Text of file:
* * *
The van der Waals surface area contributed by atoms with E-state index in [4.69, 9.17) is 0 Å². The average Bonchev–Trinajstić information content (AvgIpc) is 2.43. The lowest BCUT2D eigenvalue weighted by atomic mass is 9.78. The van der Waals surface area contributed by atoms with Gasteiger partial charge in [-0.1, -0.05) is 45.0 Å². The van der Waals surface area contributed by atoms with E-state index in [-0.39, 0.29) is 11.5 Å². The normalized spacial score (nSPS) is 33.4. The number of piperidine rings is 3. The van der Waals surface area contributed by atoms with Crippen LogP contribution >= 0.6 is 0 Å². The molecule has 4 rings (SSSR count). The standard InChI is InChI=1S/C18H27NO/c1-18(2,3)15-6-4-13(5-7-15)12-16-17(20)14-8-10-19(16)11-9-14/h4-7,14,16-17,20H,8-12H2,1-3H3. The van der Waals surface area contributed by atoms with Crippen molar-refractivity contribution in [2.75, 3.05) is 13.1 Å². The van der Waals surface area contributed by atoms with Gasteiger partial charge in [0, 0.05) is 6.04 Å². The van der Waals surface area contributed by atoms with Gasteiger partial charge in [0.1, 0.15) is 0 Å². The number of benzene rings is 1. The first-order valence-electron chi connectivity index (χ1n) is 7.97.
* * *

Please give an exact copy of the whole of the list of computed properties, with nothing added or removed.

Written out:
The van der Waals surface area contributed by atoms with E-state index in [4.69, 9.17) is 0 Å². The average Bonchev–Trinajstić information content (AvgIpc) is 2.43. The lowest BCUT2D eigenvalue weighted by atomic mass is 9.78. The van der Waals surface area contributed by atoms with Gasteiger partial charge in [-0.1, -0.05) is 45.0 Å². The van der Waals surface area contributed by atoms with E-state index in [-0.39, 0.29) is 11.5 Å². The normalized spacial score (nSPS) is 33.4. The number of piperidine rings is 3. The van der Waals surface area contributed by atoms with Crippen LogP contribution >= 0.6 is 0 Å². The molecule has 4 rings (SSSR count). The standard InChI is InChI=1S/C18H27NO/c1-18(2,3)15-6-4-13(5-7-15)12-16-17(20)14-8-10-19(16)11-9-14/h4-7,14,16-17,20H,8-12H2,1-3H3. The van der Waals surface area contributed by atoms with Crippen molar-refractivity contribution in [2.75, 3.05) is 13.1 Å². The van der Waals surface area contributed by atoms with Gasteiger partial charge in [0, 0.05) is 6.04 Å². The van der Waals surface area contributed by atoms with Gasteiger partial charge in [0.1, 0.15) is 0 Å². The number of benzene rings is 1. The first-order valence-electron chi connectivity index (χ1n) is 7.97.